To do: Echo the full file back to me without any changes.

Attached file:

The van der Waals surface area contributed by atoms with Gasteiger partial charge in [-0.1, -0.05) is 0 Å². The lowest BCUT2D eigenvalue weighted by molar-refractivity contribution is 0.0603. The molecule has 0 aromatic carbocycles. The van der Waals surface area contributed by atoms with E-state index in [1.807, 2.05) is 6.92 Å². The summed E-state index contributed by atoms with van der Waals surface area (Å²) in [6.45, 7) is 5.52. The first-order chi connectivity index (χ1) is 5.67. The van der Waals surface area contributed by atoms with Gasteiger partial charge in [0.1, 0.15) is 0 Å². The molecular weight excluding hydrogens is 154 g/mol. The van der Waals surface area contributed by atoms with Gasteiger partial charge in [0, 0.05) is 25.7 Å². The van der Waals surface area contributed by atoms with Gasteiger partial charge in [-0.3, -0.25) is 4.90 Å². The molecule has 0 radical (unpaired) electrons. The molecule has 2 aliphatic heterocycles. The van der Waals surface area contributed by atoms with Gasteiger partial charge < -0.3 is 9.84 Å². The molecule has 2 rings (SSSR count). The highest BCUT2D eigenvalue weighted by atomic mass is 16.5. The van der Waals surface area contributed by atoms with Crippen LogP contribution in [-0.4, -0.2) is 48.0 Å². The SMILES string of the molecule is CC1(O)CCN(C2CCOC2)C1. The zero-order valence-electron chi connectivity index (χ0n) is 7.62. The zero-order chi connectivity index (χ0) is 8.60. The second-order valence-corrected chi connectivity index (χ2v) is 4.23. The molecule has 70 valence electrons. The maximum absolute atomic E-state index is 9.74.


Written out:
The van der Waals surface area contributed by atoms with Gasteiger partial charge in [-0.1, -0.05) is 0 Å². The lowest BCUT2D eigenvalue weighted by molar-refractivity contribution is 0.0603. The molecule has 0 aromatic carbocycles. The van der Waals surface area contributed by atoms with E-state index in [1.807, 2.05) is 6.92 Å². The summed E-state index contributed by atoms with van der Waals surface area (Å²) in [6.45, 7) is 5.52. The first-order chi connectivity index (χ1) is 5.67. The van der Waals surface area contributed by atoms with Gasteiger partial charge in [0.1, 0.15) is 0 Å². The molecular weight excluding hydrogens is 154 g/mol. The van der Waals surface area contributed by atoms with Gasteiger partial charge in [0, 0.05) is 25.7 Å². The van der Waals surface area contributed by atoms with Gasteiger partial charge in [-0.3, -0.25) is 4.90 Å². The molecule has 0 radical (unpaired) electrons. The molecule has 2 aliphatic heterocycles. The van der Waals surface area contributed by atoms with Gasteiger partial charge < -0.3 is 9.84 Å². The molecule has 2 rings (SSSR count). The highest BCUT2D eigenvalue weighted by atomic mass is 16.5. The van der Waals surface area contributed by atoms with Crippen LogP contribution in [-0.4, -0.2) is 48.0 Å². The SMILES string of the molecule is CC1(O)CCN(C2CCOC2)C1. The zero-order valence-electron chi connectivity index (χ0n) is 7.62. The zero-order chi connectivity index (χ0) is 8.60. The second-order valence-corrected chi connectivity index (χ2v) is 4.23. The molecule has 70 valence electrons. The maximum absolute atomic E-state index is 9.74.